|By Shamus||Feb 28, 2008||Rants||41 comments|
I have a MySpace page. I don’t know why. There has never been a day in my life where I woke up and said, “Dang, but I really need to find me some people to hook up with and interact with socially!” I’ve already got a blog where I can write and discuss my hobbies. So even if I was craving high levels of poorly spelled gossipy chatter, MySpace would still be a sub-optimal way of getting it.
|Legit, you say? Well then, sign me right up!|
About the only reason I visit my page is to reject all the spam friend invites. They usually come in waves. I’ll have three days of nothing, then three invites in one day. That’s not actually that bad as far as spam goes when compared to blogs or email, but maybe I’d be worse off if I had more friends. Invariably these spams lead to a profile with some basic text I’ve read a thousand times before, posted by a “woman” with a very porny glamour shot for her profile picture. The most common profile text goes something along the lines of, “MySpace won’t let me post naked pictures of myself so you’ll have to go here.” I don’t click on the link, of course, but I’m sure it’s a generic Porn nexus or a place to try and infect unprotected machines.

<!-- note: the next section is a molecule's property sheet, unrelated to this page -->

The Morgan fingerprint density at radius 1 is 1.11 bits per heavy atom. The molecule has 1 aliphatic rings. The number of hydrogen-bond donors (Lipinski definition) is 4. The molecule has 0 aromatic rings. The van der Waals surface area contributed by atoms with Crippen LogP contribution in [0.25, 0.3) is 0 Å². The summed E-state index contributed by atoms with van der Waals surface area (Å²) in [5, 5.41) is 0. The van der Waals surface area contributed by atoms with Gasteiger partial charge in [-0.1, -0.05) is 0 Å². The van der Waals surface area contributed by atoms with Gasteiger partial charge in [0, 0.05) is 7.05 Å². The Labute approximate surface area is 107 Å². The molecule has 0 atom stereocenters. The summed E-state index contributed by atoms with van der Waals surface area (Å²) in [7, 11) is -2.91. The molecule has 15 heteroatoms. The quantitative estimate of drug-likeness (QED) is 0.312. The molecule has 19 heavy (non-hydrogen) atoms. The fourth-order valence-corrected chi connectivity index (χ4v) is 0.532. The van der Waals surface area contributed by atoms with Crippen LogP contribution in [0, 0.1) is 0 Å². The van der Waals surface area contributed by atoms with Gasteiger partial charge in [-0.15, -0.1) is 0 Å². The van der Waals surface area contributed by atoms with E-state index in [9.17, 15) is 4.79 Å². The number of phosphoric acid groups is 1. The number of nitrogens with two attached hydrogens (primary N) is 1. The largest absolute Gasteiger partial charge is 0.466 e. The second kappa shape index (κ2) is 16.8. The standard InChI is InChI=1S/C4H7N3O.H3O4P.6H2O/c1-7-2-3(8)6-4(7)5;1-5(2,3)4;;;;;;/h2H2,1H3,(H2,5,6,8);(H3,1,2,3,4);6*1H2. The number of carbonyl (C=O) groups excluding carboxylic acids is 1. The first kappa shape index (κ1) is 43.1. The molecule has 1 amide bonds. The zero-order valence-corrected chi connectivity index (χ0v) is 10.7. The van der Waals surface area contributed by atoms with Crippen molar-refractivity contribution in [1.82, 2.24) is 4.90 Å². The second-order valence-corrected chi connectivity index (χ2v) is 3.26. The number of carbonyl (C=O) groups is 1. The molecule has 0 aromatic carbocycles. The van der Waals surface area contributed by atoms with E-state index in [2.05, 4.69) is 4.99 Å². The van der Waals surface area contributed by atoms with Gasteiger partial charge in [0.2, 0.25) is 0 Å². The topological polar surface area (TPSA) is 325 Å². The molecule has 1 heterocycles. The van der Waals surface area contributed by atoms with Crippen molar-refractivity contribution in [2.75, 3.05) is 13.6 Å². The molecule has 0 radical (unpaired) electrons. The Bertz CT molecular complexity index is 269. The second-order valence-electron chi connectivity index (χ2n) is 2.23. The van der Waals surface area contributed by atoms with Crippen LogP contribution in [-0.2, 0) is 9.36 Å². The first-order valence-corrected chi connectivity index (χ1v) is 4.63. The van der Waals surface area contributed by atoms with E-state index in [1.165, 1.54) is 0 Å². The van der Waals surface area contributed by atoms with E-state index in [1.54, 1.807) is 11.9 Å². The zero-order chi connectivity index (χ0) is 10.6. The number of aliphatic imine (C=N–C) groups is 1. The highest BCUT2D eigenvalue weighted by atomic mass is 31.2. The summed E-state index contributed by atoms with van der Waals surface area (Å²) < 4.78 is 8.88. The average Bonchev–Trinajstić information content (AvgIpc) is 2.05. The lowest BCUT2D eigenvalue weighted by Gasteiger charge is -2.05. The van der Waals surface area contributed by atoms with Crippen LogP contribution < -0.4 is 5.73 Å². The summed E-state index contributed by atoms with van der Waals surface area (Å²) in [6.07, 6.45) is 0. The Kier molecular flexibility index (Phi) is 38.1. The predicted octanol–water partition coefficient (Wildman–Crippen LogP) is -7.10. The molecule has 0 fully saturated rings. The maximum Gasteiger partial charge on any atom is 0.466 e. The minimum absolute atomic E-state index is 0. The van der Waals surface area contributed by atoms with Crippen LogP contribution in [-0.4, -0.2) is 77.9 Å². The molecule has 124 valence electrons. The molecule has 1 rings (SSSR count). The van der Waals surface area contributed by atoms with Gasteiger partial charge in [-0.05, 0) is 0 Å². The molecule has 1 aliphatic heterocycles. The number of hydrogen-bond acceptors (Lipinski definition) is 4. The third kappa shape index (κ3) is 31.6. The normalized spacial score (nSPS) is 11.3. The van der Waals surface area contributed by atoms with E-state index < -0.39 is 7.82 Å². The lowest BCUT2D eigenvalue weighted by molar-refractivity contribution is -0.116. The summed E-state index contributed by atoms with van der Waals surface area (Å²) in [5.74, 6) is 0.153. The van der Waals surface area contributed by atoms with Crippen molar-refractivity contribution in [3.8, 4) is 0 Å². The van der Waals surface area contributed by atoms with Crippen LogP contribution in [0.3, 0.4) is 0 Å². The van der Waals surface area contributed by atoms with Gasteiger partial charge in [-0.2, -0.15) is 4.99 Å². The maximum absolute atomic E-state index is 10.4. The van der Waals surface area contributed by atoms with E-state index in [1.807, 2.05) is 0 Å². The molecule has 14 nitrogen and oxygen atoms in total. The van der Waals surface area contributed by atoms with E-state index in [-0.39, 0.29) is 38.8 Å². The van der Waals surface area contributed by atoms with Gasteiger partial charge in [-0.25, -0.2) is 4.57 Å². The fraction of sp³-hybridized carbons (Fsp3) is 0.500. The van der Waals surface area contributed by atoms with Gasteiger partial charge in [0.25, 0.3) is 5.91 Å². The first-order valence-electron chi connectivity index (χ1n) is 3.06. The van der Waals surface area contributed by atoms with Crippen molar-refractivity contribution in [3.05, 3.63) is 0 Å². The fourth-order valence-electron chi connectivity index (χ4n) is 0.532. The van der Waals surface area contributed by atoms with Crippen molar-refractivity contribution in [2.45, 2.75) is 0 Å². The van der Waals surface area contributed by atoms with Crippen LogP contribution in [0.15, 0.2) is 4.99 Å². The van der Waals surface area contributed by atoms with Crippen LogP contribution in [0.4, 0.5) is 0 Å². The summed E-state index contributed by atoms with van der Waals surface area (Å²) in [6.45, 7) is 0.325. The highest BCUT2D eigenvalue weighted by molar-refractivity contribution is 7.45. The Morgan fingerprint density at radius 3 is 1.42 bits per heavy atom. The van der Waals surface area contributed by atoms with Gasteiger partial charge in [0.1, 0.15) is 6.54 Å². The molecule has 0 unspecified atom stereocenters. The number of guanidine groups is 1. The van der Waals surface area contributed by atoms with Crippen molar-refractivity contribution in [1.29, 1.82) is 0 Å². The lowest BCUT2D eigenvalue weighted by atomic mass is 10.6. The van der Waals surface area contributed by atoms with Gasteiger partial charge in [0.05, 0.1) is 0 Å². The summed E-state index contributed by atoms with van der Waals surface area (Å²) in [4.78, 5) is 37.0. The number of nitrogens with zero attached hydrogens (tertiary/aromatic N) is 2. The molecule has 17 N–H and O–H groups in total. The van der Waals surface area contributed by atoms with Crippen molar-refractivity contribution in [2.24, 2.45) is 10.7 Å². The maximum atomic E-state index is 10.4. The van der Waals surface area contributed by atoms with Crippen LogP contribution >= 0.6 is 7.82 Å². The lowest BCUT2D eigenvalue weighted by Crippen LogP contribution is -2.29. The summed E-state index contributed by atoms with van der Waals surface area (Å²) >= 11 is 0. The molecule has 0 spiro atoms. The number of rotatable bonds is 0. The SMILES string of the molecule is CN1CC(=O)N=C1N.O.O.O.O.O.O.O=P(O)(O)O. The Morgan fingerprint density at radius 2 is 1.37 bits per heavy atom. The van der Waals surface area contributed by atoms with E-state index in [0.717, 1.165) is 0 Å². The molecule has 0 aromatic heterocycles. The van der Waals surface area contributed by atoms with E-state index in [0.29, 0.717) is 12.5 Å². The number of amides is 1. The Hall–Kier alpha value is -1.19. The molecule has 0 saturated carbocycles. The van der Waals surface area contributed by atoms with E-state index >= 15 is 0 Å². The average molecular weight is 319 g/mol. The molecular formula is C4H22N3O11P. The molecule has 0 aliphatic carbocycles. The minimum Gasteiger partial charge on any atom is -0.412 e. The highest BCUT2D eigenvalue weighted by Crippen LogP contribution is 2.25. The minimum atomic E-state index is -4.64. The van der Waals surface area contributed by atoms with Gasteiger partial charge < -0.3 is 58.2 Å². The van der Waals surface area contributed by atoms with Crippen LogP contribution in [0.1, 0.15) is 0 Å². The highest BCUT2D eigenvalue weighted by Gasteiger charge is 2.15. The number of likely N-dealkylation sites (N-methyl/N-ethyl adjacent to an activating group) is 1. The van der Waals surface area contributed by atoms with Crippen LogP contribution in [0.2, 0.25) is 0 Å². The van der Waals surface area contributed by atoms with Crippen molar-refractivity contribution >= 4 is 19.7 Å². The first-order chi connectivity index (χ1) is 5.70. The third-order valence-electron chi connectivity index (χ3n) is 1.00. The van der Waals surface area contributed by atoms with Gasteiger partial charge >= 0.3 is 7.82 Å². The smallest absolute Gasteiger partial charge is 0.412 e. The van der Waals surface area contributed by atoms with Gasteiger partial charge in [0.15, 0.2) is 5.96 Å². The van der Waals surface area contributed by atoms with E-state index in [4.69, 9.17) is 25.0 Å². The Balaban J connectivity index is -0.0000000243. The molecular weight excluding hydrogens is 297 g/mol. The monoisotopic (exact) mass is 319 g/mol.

But I find this to be hilarious anyway: The fiction of some girl who can’t figure out where on this wide internet can you go to share naked pictures of young women? Yes! If only there was a website out there in this purient wasteland that let you do this sort of thing.
For a time last year there was a rash of MySpace pages where the profile would use CSS to position a big ‘ol rectangle of text over the whole site, which would then let you know that you needed the special “adult MySpace viewer” if you wanted to see the naked pics. A standalone exe. To view webpages. Only people fresh off the newbie truck are likely to fall for such a clumsy and transparent scheme, but there is no shortage of people like that on MySpace. You could always tell when someone fell for it because they’d start “posting” a bunch of “get a free iPod nano” style links to their blogs and blurbs and in comments to their friends. I never found out if the “viewer” hijacked their account and did the posting, or if it just captured their name and password and sent it along to the hacker, who then logged in under their name and did the posting. That would actually be interesting to know. The first would make for more complex and harder to develop software, while the second route would be more easily thwarted via IP blocking on the part of MySpace.
The MySpace hacking took advantage of the trio of young male weaknesses: Ignorance, Horniness, and feeling of invulnerability offered by the anonymity of the internet.